The wedding day part 2

the two chauffeurs

the couples’ chauffeurs

As soon as the pre-wedding photos at the house were over, the photography team headed up the hill to set up for photographing the ceremony.  Mrs. Taylor, both of my parents, and the ring bearers followed soon after.  Though we were already a little late, the rest of us lingered a while longer to give plenty of time for all to be seated (and the grooms to become impatient).  At last we girls climbed into the nicely cleaned up farm truck and Mr. Taylor drove across the street, heading toward the hill.  Just then, his cell phone rang: a needed corsage had been left in the house!  Quickly we turned around and came back only to discover that no one had the house key.  Not a problem – even in her fancy attire, Evelyn succeeded in climbing through a window to rescue the corsage.  Now we were really on our way.

Ascending the hill, we looked at the sky.  A seemingly endless stream of dark, grey clouds scuttled quickly across. Mr. Taylor prayed aloud, “Lord, please make those clouds go to the south and to the north.”  And God did just that.  All around, heavy rain clouds hurried by, but in a circle above the farm, there constantly remained a clear blue sky with only the occasional fluffy whiteness.  Numerous people commented how the hill was ringed by a “halo.”  There was no question about the miracle.

The wedding ceremony went without any major incident.  Amy was the perfect little flower girl and did a wonderful job of spreading the flower petals – on the way back out too! 🙂  None of us had thought to teach her how to do the recessional!  It was cute, though.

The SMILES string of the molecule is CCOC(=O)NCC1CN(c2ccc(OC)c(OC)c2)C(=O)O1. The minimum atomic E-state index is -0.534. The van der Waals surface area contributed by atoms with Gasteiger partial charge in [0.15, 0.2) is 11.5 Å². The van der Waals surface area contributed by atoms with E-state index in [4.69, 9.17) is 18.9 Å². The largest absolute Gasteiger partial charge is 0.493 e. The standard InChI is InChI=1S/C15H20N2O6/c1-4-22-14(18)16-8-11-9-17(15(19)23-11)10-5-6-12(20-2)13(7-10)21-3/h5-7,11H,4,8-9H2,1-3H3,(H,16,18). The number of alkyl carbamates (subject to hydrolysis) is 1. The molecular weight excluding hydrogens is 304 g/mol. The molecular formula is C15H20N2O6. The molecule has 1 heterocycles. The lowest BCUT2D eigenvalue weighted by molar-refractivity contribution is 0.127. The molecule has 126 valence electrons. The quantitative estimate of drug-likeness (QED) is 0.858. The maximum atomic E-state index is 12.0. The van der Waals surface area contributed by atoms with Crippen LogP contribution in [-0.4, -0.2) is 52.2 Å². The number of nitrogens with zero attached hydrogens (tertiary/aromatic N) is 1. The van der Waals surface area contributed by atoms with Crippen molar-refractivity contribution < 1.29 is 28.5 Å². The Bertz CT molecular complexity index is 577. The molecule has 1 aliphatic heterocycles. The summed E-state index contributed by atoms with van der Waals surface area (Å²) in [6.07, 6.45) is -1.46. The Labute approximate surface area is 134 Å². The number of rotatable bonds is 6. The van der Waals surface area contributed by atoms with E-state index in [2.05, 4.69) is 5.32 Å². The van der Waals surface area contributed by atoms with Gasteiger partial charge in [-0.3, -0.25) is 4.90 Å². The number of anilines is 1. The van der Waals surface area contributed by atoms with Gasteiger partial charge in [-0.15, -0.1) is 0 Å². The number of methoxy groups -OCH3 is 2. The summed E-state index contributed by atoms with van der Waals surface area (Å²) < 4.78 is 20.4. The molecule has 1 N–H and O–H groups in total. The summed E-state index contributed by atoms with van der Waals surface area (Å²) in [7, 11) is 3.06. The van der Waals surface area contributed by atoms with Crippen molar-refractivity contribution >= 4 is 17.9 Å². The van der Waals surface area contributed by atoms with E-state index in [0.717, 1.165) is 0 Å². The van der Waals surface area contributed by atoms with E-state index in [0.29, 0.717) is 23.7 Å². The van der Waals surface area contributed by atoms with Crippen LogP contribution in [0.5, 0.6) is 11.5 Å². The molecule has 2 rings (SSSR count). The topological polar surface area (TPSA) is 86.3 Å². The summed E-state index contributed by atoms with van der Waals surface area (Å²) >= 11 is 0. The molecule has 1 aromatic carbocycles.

A brief message during the ceremony reminded us all of how serious a commitment marriage is.  This a covenant for life and is not to be taken lightly.  The delight of being joined together as one also comes with responsibility.  May God provide to all you who are married all that you need to live out faithfully this picture of Christ’s relationship with His Bride.  And may those of us who are single, be careful not to treat marriage flippantly – as though it were to be bought for a song and later discarded as an old toy.

No sooner had the ceremony ended, when the sky overhead began to darken and a cold wind blew.  The rain was on its way.  There was only time for two photos before a sprinkle was felt.  That quickly changed to a stream and then a downpour.  Guests and wedding party alike fled to the waiting vehicles.  The remaining photos were taken under the trees by the house.

And now for the final part of the day.  Some of us had to hurry quickly away…

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